This quickie tool requires wxPython. You need this installed to run it. Much of the code is generated from using Boa Constructor. It makes use of Python's dynamic import mechanism. You can download the 2 source files that are zipped here. Execute from the command-line by running

March 10, 2006

Does Python cause suffering via the Tyranny of Choice?

First of all, Tyranny of Choice is a condition of American society that psychologist Barry Schwartz has been trying to make the us aware of. It basically says that having some choices in our decision making process is good, but having too many choices cripples us. Having many choices, we are immensely pressured to not make a wrong choice. (who in their right mind wants to be the idiot making a wrong decision?) The process of making the right choice takes up so much of our time, effort, and causes a great amount of frustration. Multiply this by the number of things we have to make decisions on: what kind of pancakes for breakfast, what kind of coffee at Starbucks, what kind of dressing on the salad.... and the list goes on-and-on within the routine that is our everyday lives. It is a wonder we can ever get through our day at all.

In terms of developing computer programs with Python, there is a great benefit in that it include a large set of batteries/library to leverage your program off of. In addition, there is a plethora of 3rd party libraries that we could leverage from. This can be seen as a boon.

However, I am noticing the Tyranny effect happening. My previous difficulty in choosing a networking library is one instance. If you do GUI programming, your array of choices are: TK, wxPython, PythonCard, BOA, QT, EasyDialogs, Wax, .... and the list goes on. Someone else can probably make a list of the array of choices available for web-frameworks or even Templating.

I am going to say that this is just a general observation so that it won't invoke backlash from proponents of Python. I don't want to start a word war just because of an observation. But the pattern is there. Even the Effbot noticed: we really don't need eight ways to open the trunk.

3-17-06 . Addendum: There was a jot previously of the opposite effect in - Monopolies and software resuse. Contrary to popular thought, this is where monopolies might just be good for you.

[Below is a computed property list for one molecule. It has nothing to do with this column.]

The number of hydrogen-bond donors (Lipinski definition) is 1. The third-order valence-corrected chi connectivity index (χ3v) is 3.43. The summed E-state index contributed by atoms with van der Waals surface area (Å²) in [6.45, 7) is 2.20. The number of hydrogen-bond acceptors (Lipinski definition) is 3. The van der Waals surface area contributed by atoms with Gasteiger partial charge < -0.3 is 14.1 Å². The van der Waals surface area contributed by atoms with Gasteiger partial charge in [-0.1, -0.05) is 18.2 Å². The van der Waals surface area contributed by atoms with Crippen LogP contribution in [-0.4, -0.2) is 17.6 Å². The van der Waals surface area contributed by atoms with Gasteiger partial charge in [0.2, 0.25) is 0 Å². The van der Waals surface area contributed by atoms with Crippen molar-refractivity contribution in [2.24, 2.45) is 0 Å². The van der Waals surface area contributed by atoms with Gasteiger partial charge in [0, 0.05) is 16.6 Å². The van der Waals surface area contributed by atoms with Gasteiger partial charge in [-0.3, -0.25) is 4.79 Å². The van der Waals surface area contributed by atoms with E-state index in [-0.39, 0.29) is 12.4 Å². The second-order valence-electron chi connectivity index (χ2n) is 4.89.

Posted by Hoang at 11:55 AM | 14 Comments | Python Programming

March 08, 2006

Old Python Programs breaking

It has been 3 years since I have done any programming with wxPython. In order to refresh myself, I bring out an old project and try to execute it. It crashes with various Exceptions and as I fix each one, another just takes its place. In this instance, it was that wxPython was changing its interfaces fairly recently.

Let's just ignore the specifics and just notice the general behavior that python projects just seem to break over time. As much as I enjoy working with Python, again-and-again this scenario arises. Some source code even stopped working when a new Python distribution is released. Have other people experienced the same? If you have, what do you do about it? The realization of hearty efforts put into development can easily go down the drain in the pretty near future disturbs me.

Posted by Hoang at 07:48 AM | 7 Comments | Python Programming

February 28, 2006

More Things Python

Python apparently has slowly increased its momentum over the past few years. I am not sure how well it is accepted in corporations. Is it acceptable to mention it more than casually above a whisper? There are more books about it in the bookstores. Here are some of the big names in Python that are now working for Google: Alex Martelli & Guido van Rossum. Are there anymore that I don't know of?

These are some of the more interesting links recently:

February 05, 2006

Why Twisted?

I am expecting to do lots of socket programming to implement some new protocols in the near future. Having seen the ugliness of the C++ code, I have chosen to use the Python batteries (i.e. socket and thread classes built into the python library) to lessen the amount of code that would have to be written. After a couple of days at it, the code is flowing decently.

Today, I am perusing an O'Reilly book at Barnes and Noble about the Twisted Framework. I have looked at Twisted before but never really paid close attention. After perusing the book, I still have that question on my mind: What does Twisted give us that we can't already get from the python library? FTP, sockets, threading, NNTP, POP3, etc....every protocol that Twisted provides seem to be available as some class already existing in the library. The example programs given (written against the framework), were about the same length as when written with the Python Libraries.

Again, why Twisted?